In an interview with IRNA on Sunday, Second Brigadier General Mahmoud Mahmoudi, the commander of the army’s 30th operational headquarters in the eastern Iranian province of South Khorasan, which borders Afghanistan, said while some areas have been captured by the Taliban, the overall control of the country remains in the hands of the government, Press TV reported.
Mahmoudi confirmed that the Taliban have captured some areas along Iran’s eastern border, but stressed that Iranian Army forces are stationed in the region and have everything under control.
“Given the developments in Afghanistan, full security has been provided at the border's zero point and there is no cause for concern for people and those residing near the frontier,” he said.
“Of course, inside Afghanistan anything may happen and some places may be seized by the Taliban. But that will not affect Iranian people and Armed Forces, thanks to the management of the situation at the national, regional and local levels and owing to the vigilance of our military, security and border forces.”
Over the past weeks, the Taliban have overrun areas in Afghanistan bordering five countries – Iran, Tajikistan, Turkmenistan, China and Pakistan.
On Friday, the militant group claimed that it had seized control of 85 percent of the Afghan territory, a declaration government officials dismissed as part of a propaganda campaign.
The Taliban gains come amid the withdrawal of US-led troops from the country after two decades of war and occupation.
Afghanistan’s Interior Ministry spokesman Tareq Arian has said efforts are underway to dislodge the Taliban from their newly acquired positions.
In the aftermath of Taliban’s seizure of the border crossings on the Afghan soil, a number of the country’s border guards and customs staffers fled to Iran.
Commenting on the situation of the Afghan border guards and customs office employees on Sunday, Iranian Police spokesman General Mehdi Hajian said they have been repatriated to Kabul by plane, Tasnim News Agency reported.
He added said these people had fled to an Iranian Border Police station, requesting entry to the country following the recent outbreak of insecurity in Afghanistan.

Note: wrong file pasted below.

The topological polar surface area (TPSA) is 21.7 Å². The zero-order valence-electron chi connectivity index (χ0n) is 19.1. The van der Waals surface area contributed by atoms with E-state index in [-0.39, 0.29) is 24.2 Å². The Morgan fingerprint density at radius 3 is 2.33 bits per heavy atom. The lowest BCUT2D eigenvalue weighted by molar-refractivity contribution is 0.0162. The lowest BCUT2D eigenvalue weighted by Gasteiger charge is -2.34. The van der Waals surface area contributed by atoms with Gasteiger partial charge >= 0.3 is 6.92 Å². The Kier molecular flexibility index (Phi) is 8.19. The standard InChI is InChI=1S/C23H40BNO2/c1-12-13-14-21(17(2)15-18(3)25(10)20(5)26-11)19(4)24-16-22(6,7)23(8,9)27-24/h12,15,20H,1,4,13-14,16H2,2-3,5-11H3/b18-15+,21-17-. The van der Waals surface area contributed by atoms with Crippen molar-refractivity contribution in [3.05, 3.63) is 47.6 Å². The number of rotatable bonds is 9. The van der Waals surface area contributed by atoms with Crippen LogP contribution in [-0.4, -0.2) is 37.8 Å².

The problems of those Afghan forces and staffers were addressed, their weapons were taken, and they were accommodated on the Iranian soil, General Hajian noted.
The general said those Afghan forces were flown back to Kabul following an official request from the Afghan government, made via diplomatic channels, and upon a decision by the Iranian authorities.
As fighting escalates between the two sides in the war-torn country, negotiators from the Afghan government and the Taliban held a series of talks in the Qatari capital of Doha to discuss the stalled peace process.
Najia Anwari, a spokesperson for Afghanistan’s Ministry for Peace Affairs, said on Saturday that “serious discussions are taking place between the Afghan Republic and the Taliban negotiators” in Doha, Press TV wrote.
“These meetings are held every single night between the two sides and the discussions are focused on a number of important issues,” Anwari added.
The spokesman underlined that the Afghan government and Taliban negotiators have, over the past few days, exchanged views on at least five key issues, including a future constitution, cease-fire, political roadmap and political participation in the transition period.
Suhail Shaheen, a spokesman for the Taliban's office in Qatar, also confirmed in a statement that the heads of both teams, along with some of their negotiators, had met in Doha.
"They discussed topics of the agenda, accelerating the Afghan negotiations process and reaching mutual understanding in this regard," he said.
The meetings were the first announced gathering of both sides since mid-May and after the talks stalled in April, when the US announced it would complete the withdrawal of its forces from Afghanistan by September 11.
Since the beginning of the pullout earlier this year, violence has escalated across the war-ravaged country.
US President Joe Biden has said the withdrawal of American troops from Afghanistan will conclude on August 31 after nearly 20 years of war, ahead of the September 11 deadline.
About 650 American troops are likely to stay in Afghanistan to provide security at the US Embassy after US forces leave the country, The Associated Press reported last week. Hundreds of more troops will also stay at the Kabul airport.
The US invaded Afghanistan in October 2001 under the pretext of the so-called war on terror. The invasion removed the Taliban from power, but insecurity and violence persist to this day.